reading that bug report made me cry. The use of MNG in one session of web browsing would have saved more bandwidth than used by the extra space in the installer. wtf.


Those fancy single page sites with lots of parallax effects and transformations often have 4-5 MB worth of PNGs. With JNG you can easily push it below 1 MB. (I tried this with several websites.)

To make matters worse, if you just support JNG and not all of MNG, you'd add maybe 5-10kB. The PNG and JPEG decoders do all of the heavy lifting. You'd just need a little bit of extra code for taking the file apart and splicing the channels together. All of the tricky stuff is already there.


After reading this bugzilla thread, I searched and came across this interview with Stuart Parmenter, the Mozilla dev who essentially removed support:

--------------------

Parmenter: ...One of the probably biggest sort of conflicts was when-so I actually sort of own the MNG library I guess, and all the de-coders and everything. So we had this module owner system, so I guess I'm the module owner of that. And at some point, we had checked in this de-coder for the MNG format which is a multiple network-or I don't know what it stands for.

But it's basically animated PNGs. So animated GIFs were all the rage with, you know, I don't know, 1998 websites or something. And they-but GIF is basically is indexed formats and it only supports 656 colors and it only works with one bit alpha transparency. So either the pixel is there, it's not. Versus PNG, which has full-it has eight bit alpha support. So you can have 256 levels of alpha so you can-things can be translucent. As well as true color support. So you can see as many colors as you want. So basically, you try to do that.

But then something went wrong and they decided that it also needed to do all these things that, like, Flash can do. So it needed to sort of be a movie format and then it-it kind of went-something went wrong at some point. GIFs are very simple, animated GIFs are easy and they-it was basically a very big and complex thing. (emphasis added)

And then after having it in our product for, like, two or three years, we did some searchers and there were, like, fifty of these images on the web. So we decided-you know, we said, this is silly, this is like, four hundred kilobytes, you know, which was, like, three times bigger than all the other de-coders and the image library combined.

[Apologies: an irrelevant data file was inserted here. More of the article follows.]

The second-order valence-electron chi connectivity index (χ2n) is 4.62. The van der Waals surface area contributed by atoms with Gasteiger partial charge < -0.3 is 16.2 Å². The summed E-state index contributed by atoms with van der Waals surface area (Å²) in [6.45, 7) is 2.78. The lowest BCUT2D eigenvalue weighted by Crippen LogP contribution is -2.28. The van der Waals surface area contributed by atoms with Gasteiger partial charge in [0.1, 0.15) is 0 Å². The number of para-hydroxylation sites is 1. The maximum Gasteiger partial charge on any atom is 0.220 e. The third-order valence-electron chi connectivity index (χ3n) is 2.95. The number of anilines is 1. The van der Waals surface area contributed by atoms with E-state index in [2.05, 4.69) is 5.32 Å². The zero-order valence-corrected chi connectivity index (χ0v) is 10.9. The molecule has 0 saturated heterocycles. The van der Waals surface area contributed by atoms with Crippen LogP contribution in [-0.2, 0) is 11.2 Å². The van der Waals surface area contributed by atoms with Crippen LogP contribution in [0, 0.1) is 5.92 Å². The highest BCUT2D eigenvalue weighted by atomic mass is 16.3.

So we said, you know, this is-we don't need this anymore. So I removed it and we had a huge uproar. People were, like, "We can't believe you removed this, you know." It's, like-it was one of the, I think, probably one of the few cases where we've really gone in and said, "We're going to remove a feature that we had before." People apparently don't like that.

So I removed that. We had a lot of uproar and people said, "You know, why did you do this?" We said, "You know, we have this set of reasons. It's too big, it's too slow, it's-nobody's really actively maintaining it." What had happened is, the guy who was sort of working on it also said, "We should remove this." But then sort of the maintainer of sort of one of the MNG libraries and stuff that we were using said, "No, No, this is-you know, we'll get this fixed."

And it kind of got ugly for a while. But effectively what ended up happening was, we sort of have a system that's called a "drivers" which sort of-I guess they're in charge of the product releases and stuff or were. And sort of-it got raised up to there and in the end they sort of said, because I sort of said a thing. I said, "You know if you guys can get it under this size and you can do all these things, we'll take it, whatever."

But they never really did. And so they complained and complained and complained and they're still complaining to this day and this was, like, three years ago. So, you know, but in the end, driver said, "You know, figure out how to meet these requirements. Get an active maintainer, do these things." And nobody really has. They've made some effort but it's not really where we wanted to see it go.

I don't think they were really interested in meeting some of the requirements. I think they said, "You know, this is-." They were kind of just trying to chop random bits out and sort of mess with the functionality as opposed to sort of really reducing the size. (emphasis added)